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Its not so much a recent thing, although I agree that there does seem to be some hyper inflated prices in recent months. Back in the mid 90's I wrote an article for a fanzine that was going to start up (but never did) and it was all about the jump in prices around that date and the reasons for it. I based my theory on getting a list from a dealer, who then went to the US and put a similar list out a couple of months later on their return. The prices had gone up with a £5 record going to £10, a £20 record going to £40 and so on. Often the price of a record bears little resemblence to the rarity. Think Bobby Reed on Bell, a very common record on a major label yet it still gets top pricing. So I thought about other factors and besides the obvious of dealers making profits and there seemed one major factor at the time. Many soul fans who left the scene when Wigan shut its doors - along with many other clubs also - it seems they began to return around this time coining the phrase used sometimes as "returnees". As they were off the scene getting married, kids, university or whatever they were doing other clubs took the mantle of Wigan e.g Stafford and they tended to play a different type of "northern" sound and catered for other types of soul music. So my theory at the time was that the returnees were listening to alot of new tunes and were eager to purchase, hence the jump in price due to demand not rarity.

Today as someone has already mentioned, there are some different factors. The liquidity of a certain age group has improved with kids gone, mortgages paid and pension pots up for grabs they want to buy something near and dear to them - perhaps their favouite 45? There is also the factor that "northern soul" has gone global to a certain extent so UK collectors face more competition from overseas. Look at the low rider scene around LA and California, where our some of our treasured 45's are in demand for the sweet harmony flip. There is another factor in diminishing finds as more "mom and pop" stores, "one stops" and warehouses have shut down over the years and apart from a few exceptions large finds have been rare. Tastes change also, just look at some of the more funky stuff being played out at todays venues.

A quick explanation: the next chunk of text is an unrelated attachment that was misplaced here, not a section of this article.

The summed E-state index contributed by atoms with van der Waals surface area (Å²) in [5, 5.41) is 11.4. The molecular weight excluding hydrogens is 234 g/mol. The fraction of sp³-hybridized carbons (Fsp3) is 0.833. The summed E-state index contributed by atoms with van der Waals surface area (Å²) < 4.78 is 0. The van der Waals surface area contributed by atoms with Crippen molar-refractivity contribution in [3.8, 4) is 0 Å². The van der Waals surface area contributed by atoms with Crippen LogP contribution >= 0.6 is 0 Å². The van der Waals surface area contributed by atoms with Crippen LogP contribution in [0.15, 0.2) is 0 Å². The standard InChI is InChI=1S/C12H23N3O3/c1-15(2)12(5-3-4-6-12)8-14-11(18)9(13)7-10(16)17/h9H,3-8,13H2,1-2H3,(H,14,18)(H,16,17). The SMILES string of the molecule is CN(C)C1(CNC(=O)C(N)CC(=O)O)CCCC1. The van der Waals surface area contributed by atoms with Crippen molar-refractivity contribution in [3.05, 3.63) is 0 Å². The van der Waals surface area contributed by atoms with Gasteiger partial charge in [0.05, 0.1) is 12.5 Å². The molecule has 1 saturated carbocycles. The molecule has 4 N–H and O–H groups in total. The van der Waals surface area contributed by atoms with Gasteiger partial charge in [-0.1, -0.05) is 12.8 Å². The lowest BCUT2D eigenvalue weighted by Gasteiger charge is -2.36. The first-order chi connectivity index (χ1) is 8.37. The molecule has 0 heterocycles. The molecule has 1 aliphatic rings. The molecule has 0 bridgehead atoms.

There are of course the die hards. Those who must have the latest and greatest because "xyz" DJ or dealer said its going to be massive. Most people understand the hype but I've seen people get burned as copies come out of the collections as the price grows ever more expensive.

All this means that we are bound to see whats happening now, with some very surprising sums being paid for what many assumed were common records. I think the Top 500 will always command good prices whether you like them or not. Some newer discoveries have remained truly rare and maintain their value, others will surface and prices drop accordingly.

I guess you pays your money - you takes your choice !

Think this just about sums it up.......

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I agree, lots of valid points in all the above replies, and we may never know if its one certain thing, all we do know is, they seem to be getting costlier again... One thing I have always thought about, is what I loosely term the generation handover, by that I mean the guys that were buying in the sixties, then seventies, and so on are all getting older, and those collections become avaialbe as time marches on... but I think in the next 5 maybe 7/8 years there will be a influx of 45's onto the market that might outstrip demand in terms of there being more records avaialbe... its a fact, the sixties generation are disappearing, or bluntly dying, will that become a big driver in this I think, bigger than a find in the states of a stash or records say..

dunno, what do you all think about that one?

mal

I agree, I think the number of collectors will inevitably diminish as we leave this mortal coil in ever increasing numbers over the next 5,10, 20 years. Plus some will decide to sell up and cash in while they can and the number of new collectors won't match the ones leaving.

As you say, at some point supply will definitely outstrip demand and prices will fall.

However, there's no sign of this happening yet and to be honest I predicted years ago that the bubble would burst for the flood of Sky money into football and that hasn't happened (and doesn't look like doing so) so who knows??

Only two things are certain in life, one day you're born and on another day you die…….:huh:

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People have been saying this for many years, but it never happens. There have been some incredible collections sold in the last few years, but these records were snapped up and are just as scarce as they have always been. 

New to the market finds from the States are drying up. That's the real reason that prices are going up, combined with the fact that most on the scene want to be Dj's. Nearly all the people who I considered  dancers are now Djing. 

A lot of the stuff that was played at Stafford and used to command high prices are now out of vogue and very difficult to sell. Mid tempo, beat ballads and popcorn I'm talking about. 

That means that all the Dj's want to own the guaranteed floor fillers, and these are the records that are fetching the high prices.